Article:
Healthcare: Significant Risk Assessment: What Constitutes a Breach Under HITECH?
Over the past several years, Congress has taken steps to protect patient information in the rapidly-changing digital age. Most health care providers have transitioned from using paper files to sophisticated computer programs to keep records. Just as computer files make life easier for those using them, they also present a significant risk due to the large amount of data stored in one small location. Accordingly, Congress has begun to implement ways of dealing with this shift in technology.
In efforts to adapt to the "digital age," the Breach Notification Rule was implemented into the Health Information Technology for Economic and Clinical Health Act (HITECH). Under the Breach Notification Rule, covered entities must provide notification following a breach of unsecured protected health information. As a preliminary matter in adapting to the Breach Notification Rule, covered entities must develop a better understanding of what constitutes a "breach."
A breach is defined as "an impermissible use or disclosure . . . that compromises the security or privacy of the protected health information such that the use or disclosure poses a significant risk of financial, reputational, or other harm to the affected individual." Although this definition provides some guidance, when does a disclosure pose a significant risk of financial, reputational, or other harm to the individual?
The Breach Notification Rule Preamble provides some guidance for when an impermissible use or disclosure rises to the level of a breach. When an impermissible use or disclosure takes place, the covered entity needs to perform a risk assessment to determine if there is "significant risk" to the individual. The risk assessment should look to whom the information was disclosed and whether the information was returned prior to any access for improper use. The covered entity should also investigate what type of information was released. If, for example, the only disclosures were the name of a patient and whether that patient received services from a hospital, such a disclosure may not be considered a significant risk of financial or reputational harm. However, if the disclosure also includes what types of services were performed, or a social security number, the likelihood of a significant risk to the individual increases.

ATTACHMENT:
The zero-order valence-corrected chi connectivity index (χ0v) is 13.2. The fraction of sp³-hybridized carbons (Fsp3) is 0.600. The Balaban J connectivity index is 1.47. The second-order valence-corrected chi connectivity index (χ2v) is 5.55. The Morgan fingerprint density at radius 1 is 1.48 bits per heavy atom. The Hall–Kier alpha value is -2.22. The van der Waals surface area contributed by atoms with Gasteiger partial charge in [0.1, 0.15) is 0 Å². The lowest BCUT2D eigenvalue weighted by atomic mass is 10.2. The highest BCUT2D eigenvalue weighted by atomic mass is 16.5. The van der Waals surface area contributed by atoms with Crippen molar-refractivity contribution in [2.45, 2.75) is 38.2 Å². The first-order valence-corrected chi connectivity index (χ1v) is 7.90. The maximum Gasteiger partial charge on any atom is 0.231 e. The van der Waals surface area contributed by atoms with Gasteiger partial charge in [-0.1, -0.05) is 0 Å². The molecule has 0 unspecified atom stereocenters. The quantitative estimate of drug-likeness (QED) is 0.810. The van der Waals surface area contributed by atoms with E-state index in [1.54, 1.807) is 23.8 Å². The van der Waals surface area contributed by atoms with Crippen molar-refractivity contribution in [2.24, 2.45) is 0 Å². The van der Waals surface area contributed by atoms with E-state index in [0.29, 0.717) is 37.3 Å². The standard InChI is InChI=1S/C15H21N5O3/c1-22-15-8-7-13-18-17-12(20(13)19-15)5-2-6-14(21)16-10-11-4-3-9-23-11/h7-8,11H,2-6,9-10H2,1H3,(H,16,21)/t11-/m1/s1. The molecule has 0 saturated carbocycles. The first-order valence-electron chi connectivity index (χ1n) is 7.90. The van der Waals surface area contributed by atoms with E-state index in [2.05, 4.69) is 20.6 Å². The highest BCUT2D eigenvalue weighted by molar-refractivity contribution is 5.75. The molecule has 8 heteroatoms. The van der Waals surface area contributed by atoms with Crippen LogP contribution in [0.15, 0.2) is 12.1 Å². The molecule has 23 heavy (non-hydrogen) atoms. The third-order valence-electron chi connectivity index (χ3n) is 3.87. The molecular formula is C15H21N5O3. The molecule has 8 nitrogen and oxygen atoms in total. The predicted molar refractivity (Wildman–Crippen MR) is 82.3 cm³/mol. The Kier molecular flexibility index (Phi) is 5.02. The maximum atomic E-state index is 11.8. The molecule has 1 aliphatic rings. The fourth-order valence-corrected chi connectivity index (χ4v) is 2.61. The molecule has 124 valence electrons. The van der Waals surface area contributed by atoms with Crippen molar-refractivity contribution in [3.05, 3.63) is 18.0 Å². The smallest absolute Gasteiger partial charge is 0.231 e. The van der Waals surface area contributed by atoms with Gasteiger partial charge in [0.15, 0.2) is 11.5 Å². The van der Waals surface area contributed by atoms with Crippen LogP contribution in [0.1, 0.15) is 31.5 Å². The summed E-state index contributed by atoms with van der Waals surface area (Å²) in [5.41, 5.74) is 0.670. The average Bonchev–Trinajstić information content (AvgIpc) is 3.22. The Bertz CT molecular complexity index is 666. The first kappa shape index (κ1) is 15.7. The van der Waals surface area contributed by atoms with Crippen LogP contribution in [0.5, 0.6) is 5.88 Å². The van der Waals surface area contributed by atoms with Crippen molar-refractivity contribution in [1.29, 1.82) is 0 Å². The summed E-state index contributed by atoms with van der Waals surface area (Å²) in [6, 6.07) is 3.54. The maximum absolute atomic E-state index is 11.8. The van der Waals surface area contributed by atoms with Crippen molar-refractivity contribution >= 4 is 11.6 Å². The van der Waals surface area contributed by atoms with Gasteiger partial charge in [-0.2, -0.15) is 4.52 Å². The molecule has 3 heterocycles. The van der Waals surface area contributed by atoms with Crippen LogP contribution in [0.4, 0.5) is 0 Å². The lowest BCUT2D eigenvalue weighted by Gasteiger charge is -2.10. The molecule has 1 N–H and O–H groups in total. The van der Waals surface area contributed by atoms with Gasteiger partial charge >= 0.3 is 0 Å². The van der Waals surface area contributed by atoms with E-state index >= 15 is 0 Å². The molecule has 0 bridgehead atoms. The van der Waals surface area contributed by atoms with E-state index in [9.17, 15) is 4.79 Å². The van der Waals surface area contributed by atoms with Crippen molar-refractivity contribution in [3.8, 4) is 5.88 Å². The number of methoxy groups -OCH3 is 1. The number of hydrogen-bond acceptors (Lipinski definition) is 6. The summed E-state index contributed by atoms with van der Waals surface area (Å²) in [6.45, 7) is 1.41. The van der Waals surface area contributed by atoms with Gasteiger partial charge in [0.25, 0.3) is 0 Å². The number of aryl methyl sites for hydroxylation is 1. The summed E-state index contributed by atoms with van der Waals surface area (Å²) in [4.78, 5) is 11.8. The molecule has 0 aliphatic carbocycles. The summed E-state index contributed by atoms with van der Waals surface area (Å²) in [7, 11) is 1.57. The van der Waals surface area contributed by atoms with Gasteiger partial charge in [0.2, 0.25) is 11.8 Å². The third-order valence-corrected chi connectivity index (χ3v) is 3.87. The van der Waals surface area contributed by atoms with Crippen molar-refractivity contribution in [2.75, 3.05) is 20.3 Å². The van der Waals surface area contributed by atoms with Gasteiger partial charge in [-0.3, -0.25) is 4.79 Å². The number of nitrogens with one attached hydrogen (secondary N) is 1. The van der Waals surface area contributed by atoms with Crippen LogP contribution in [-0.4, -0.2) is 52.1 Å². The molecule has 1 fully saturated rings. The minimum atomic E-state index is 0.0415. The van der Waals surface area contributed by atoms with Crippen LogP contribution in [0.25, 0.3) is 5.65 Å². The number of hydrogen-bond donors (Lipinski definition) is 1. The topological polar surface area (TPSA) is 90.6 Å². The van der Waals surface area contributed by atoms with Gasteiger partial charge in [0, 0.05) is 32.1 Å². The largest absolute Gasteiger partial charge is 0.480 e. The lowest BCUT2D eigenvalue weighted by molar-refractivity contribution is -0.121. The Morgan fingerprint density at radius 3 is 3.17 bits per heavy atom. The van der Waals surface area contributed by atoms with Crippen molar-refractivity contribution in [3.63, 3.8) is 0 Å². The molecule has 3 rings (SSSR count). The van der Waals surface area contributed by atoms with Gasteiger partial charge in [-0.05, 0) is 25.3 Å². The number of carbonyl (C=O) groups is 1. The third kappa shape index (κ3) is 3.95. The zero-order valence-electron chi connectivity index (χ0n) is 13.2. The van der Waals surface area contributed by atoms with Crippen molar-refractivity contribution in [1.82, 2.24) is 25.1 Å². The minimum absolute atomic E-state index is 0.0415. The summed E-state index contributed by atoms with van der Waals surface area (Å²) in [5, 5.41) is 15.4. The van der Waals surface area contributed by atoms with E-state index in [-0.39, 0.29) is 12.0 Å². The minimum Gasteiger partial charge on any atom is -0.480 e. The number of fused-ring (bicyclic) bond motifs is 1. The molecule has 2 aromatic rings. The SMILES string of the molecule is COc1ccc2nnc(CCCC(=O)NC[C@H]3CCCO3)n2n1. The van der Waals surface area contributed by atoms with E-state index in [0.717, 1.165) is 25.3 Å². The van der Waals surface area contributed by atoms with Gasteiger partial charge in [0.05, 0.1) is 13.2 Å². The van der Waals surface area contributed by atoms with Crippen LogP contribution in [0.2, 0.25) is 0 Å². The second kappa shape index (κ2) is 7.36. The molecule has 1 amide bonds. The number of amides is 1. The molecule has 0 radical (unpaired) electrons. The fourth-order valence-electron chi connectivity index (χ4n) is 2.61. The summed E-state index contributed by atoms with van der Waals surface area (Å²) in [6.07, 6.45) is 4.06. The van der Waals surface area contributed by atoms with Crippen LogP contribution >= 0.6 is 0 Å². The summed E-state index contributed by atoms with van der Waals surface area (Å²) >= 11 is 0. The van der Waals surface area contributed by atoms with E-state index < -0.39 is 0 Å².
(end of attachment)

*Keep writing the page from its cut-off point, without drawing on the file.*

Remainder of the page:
Finally, the Preamble to the Breach Notification Rule provides an opportunity for a covered entity to mitigate the harm of a disclosure before it becomes a breach. If the covered entity makes immediate efforts to ensure that the information will be destroyed, then the covered entity may have avoided a significant risk.
As more breaches are reported, a better understanding on what constitutes significant risk will develop. In the mean time, covered entities will have to use discretion on their risk assessment process. Advancements in technology provide a multitude of benefits in the health care community, but they also give rise to issues such as the Breach Notification Rule. Once the definition of breach is more clearly defined, covered entities will be able to better adapt to protecting against breaches. Until then, the risk assessment process will be an integral part of compliance with HITECH.
The author Ben Perrine may be contacted at firstname.lastname@example.org